"Today is the birthday of my oldest son, James who lives in France with his wife and their two children. His mother and I were separated and divorced early on in his childhood and although his relationship with me was as close as that of any father and child could possibly be prior to the separation, the circumstances leading up to the separation and the subsequent acrimonious ...time that followed between me and his mum exacted a heavy price upon the close relationship that had previously existed between us.
There is undoubtedly an emotional distance that prevails between child and access parent, and all of the care, love, forethought and attention the access dad has at his disposal to give, cannot prevent the child feeling 'deserted', (and it is usually the dad who finds himself in the access position). Whatever the access parent does invariably proves insufficient to bridge the emotional void that emerges between him and his child, who now only sees for a few hours a week. Furthermore, when that short access period is still a few hours 'too long' every week as far as the mother is concerned, the child/children are placed in an invidious position.
This seems to be the inevitable price of too many parental separations when the children are young at the point of marital breakup. As adults, the separated parents often behave very childishly in their response to common-sense situations which are as clear as a snuff-pinched nose to those not involved. The children though, who have not yet developed the where-with-all to healthily express and process their emotions or exercise any control over an unhappy situation they did not create, do not want and are not responsible for, have no other sensible option than to follow their innate survival instincts and move emotionally ever closer to the parent who is now primarily responsible for their care and everyday control. Unfortunately, for a young child to be able to live with their decision to move emotionally closer to the warring parent they live with, involves them needing to emotionally distance themselves from the warring parent they don't.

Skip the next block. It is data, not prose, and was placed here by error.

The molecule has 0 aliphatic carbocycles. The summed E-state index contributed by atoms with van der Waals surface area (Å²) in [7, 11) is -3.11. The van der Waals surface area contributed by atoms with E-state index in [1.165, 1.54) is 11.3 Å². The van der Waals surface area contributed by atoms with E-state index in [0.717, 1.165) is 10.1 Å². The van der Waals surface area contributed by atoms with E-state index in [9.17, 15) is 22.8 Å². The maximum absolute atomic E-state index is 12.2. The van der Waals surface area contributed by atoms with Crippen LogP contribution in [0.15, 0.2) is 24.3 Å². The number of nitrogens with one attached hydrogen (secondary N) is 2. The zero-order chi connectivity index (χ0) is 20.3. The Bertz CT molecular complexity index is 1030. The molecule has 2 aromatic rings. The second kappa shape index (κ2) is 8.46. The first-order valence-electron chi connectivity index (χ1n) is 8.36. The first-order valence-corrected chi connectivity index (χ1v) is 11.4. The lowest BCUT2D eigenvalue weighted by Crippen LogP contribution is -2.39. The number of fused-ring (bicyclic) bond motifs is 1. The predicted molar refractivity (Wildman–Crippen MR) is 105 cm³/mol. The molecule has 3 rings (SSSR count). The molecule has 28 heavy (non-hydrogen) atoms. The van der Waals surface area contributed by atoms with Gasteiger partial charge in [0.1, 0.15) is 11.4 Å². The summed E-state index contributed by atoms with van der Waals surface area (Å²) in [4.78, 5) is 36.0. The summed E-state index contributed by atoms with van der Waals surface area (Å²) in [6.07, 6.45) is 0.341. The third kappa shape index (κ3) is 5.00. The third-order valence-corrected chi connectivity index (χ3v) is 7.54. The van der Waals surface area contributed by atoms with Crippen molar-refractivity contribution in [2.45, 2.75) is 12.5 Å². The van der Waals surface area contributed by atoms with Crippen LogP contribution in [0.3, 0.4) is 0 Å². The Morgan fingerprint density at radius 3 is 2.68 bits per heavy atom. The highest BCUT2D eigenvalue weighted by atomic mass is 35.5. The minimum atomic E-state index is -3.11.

I can almost hear the armchair psychologists and perfect-parent-brigade instantly disapprove of my views not being representative of theirs, while they reassure themselves that they would do things far more responsibly, and only in the paramount interest of the child, if God forbid it ever happened to them. While I believe that they believe what they say, I don't for one second believe that they'd manage to do it without the creation of an emotional distancing between child and access parent taking place!
Despite having being a Probation Officer at the time of my marital separation, and a person who prepared many Custody and Access Reports for the Matrimonial Courts when parents separate, my knowledge in this field was not enough to spare me any heartache I ever subsequently as an access parent.
I love you James and I'm very proud of your achievements in life thus far. I am particularly proud of how good a dad you are to your two children. I am sorry that your mother (who is a good person), and I couldn't both be there for you and your brother until your adulthood arrived and you were better able to cope with parental separation. You have never left my daily thoughts since I became your access dad when you were only six. Have a happy birthday son and kiss my two grand children for me. Love you. Dad x " William Forde: April 20th, 2013.